Bankruptcy Debtors Can’t Be Discriminated Against


The Bankruptcy Code makes specific provision for the protection of debtors who file bankruptcy. One of those protections is the right not to be discriminated against once they file bankruptcy. It is comforting for debtors to know that they are protected by specific legal provisions that prevent anyone from discriminating against them or drawing adverse inferences about them once they file a case.

Section 525 of the Bankruptcy Code specifically prohibits these forms of discrimination:

  • Discrimination by governmental entities regarding employment
  • Discrimination by governmental entities regarding the granting of licenses, permits, or franchises
  • Discrimination by private employers regarding employment issues
  • Discrimination with respect to the making or insuring of student loans

Under Section 525(a), a governmental entity cannot deny, revoke, suspend, refuse to renew, or otherwise discriminate with respect to a license, permit, or franchise. It also may not deny employment, terminate employment, or otherwise discriminate in any employment-related matter against someone who has filed a bankruptcy.

The protections here are interpreted broadly. Any discrimination interfering with the fresh start intended by the Bankruptcy Code will run afoul of Section 525. Filing a case, failing to pay a dischargeable debt, or being insolvent cannot be used against a bankruptcy debtor, period.

We should also note here that Section 525(a) also prohibits state motor vehicle bureaus from denying drivers licenses to people because of unpaid fines or dischargeable debts in bankruptcy. This section has also been used to prevent discrimination in the denial of real estate licenses, insurance licenses, contractor licenses, and liquor licenses to bankruptcy debtors. Educational institutions (colleges) also cannot withhold transcripts from debtors who have filed bankruptcy. Housing authorities also cannot evict bankruptcy tenants due to dischargeable unpaid rent that was taken care of in a bankruptcy case.


What constitutes a “governmental entity” is interpreted broadly under Section 525. It may include public housing authorities, racing commissions, city water boards, utility boards, and even creditors who act as vicarious agents of the state. The definition of a “person” for Section 525 purposes has been held to encompass both individuals and businesses. Surprisingly, Section 525 also protects people who have been associated with a bankruptcy debtor. In one case, a school district was forbidden to collect discharged school tuition from a relative of the debtor. In Re Dembek, 64 B.R. 745 (N.D. OH, 1986). Of course, the debtor in these situations must show (or show a substantial likelihood) that the discrimination occurred because of the bankruptcy filing, and not because of some unrelated matter.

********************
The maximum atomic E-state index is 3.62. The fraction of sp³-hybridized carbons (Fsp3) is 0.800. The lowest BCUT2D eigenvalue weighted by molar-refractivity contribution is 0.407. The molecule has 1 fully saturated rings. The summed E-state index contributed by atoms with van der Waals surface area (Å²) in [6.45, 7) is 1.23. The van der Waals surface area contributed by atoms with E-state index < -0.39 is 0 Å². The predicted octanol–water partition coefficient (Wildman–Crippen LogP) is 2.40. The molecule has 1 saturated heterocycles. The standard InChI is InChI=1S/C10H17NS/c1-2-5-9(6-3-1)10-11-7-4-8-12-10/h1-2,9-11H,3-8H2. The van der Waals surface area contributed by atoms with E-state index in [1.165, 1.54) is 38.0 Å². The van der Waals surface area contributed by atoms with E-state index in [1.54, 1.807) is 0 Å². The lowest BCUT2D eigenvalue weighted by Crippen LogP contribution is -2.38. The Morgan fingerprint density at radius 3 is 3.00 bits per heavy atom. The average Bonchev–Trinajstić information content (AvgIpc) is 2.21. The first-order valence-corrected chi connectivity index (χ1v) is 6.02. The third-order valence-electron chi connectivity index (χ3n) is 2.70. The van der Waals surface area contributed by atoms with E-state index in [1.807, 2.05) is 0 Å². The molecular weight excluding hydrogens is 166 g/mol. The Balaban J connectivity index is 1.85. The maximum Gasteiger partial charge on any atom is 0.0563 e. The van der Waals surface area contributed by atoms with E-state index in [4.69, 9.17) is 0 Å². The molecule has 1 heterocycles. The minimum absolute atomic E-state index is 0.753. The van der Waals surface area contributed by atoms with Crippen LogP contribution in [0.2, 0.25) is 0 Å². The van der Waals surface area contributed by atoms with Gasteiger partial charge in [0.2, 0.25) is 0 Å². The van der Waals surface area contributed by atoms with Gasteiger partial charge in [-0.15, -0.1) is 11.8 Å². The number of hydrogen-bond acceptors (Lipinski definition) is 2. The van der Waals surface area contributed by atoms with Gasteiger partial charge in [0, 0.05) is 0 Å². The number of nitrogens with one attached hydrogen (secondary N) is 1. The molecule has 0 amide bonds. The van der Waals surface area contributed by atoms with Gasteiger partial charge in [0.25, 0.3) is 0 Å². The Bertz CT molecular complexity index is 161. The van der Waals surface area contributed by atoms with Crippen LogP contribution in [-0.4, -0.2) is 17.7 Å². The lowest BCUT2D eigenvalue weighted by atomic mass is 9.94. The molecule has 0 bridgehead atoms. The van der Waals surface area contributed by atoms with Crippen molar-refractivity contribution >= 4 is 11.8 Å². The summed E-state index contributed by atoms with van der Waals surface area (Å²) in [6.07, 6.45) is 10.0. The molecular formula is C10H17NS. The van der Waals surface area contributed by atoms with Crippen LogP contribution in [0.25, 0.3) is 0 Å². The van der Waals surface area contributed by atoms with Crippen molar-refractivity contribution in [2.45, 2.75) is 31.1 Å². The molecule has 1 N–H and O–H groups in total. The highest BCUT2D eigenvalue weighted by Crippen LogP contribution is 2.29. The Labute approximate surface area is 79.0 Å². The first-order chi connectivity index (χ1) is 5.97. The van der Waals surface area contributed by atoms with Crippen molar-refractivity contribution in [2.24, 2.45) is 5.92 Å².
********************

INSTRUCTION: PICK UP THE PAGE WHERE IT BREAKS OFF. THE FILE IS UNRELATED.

State motor vehicle departments cannot discriminate against a bankruptcy debtor in license issues, where a debtor has discharged fees, costs, or fines related to drivers licenses. Furthermore, the suspension of drivers license due to a dischargeable traffic fine has been held to be a violation of Section 525(a). Equally important is the fact that governmental entities cannot tamper with licenses, permits, or grants.

Many debtors have real estate licenses, insurance licenses, or other types of licenses, and it is not permitted for any agency to use the fact that a person filed a bankruptcy as a way to treat them differently from someone who has not filed a case. For example, in In Re Bradley, 989 F.2d 802 (5th Cir. 1993), the revocation of an agent’s insurance license by the state insurance commissioner due to the nonpayment of a discharged insurance-related debt was a violation of Section 525.

This section is important in the consideration of licenses and permits of professionals. In one case, a physician who had filed bankruptcy was able to prevent his removal from the state’s list of Medicaid-eligible doctors. Berkelhammer v. Novella, 279 B.R. 660 (S.D. NY 2002). Doctors, dentists, attorneys, insurance professionals, and real estate professionals have all been able to use Section 525 to prevent bankruptcy-related discrimination against them.

Eviction from public housing that happens as a result of discharging rent obligations is also a violation of Section 525. Such attempts to discriminate against a bankruptcy debtor amounts to a roundabout way of coercive debt collection. Furthermore, the denial of a rental application due to notations on a credit report from a bankruptcy filing has been held to be a violation of Section 525(a). In Re Oksentowicz, 314 B.R. 638 (E.D. MI, 2004).

Bankruptcy debtors cannot be discriminated against in employment issues, either. Being notified of a bankruptcy and using that against a person, having to withhold wages as part of a Chapter 13 plan, or otherwise using the fact of a bankruptcy filing in a negative way are all prohibited under Section 525. A debtor who can show that the discrimination was related to the bankruptcy is entitled to injunctive and declaratory relief.

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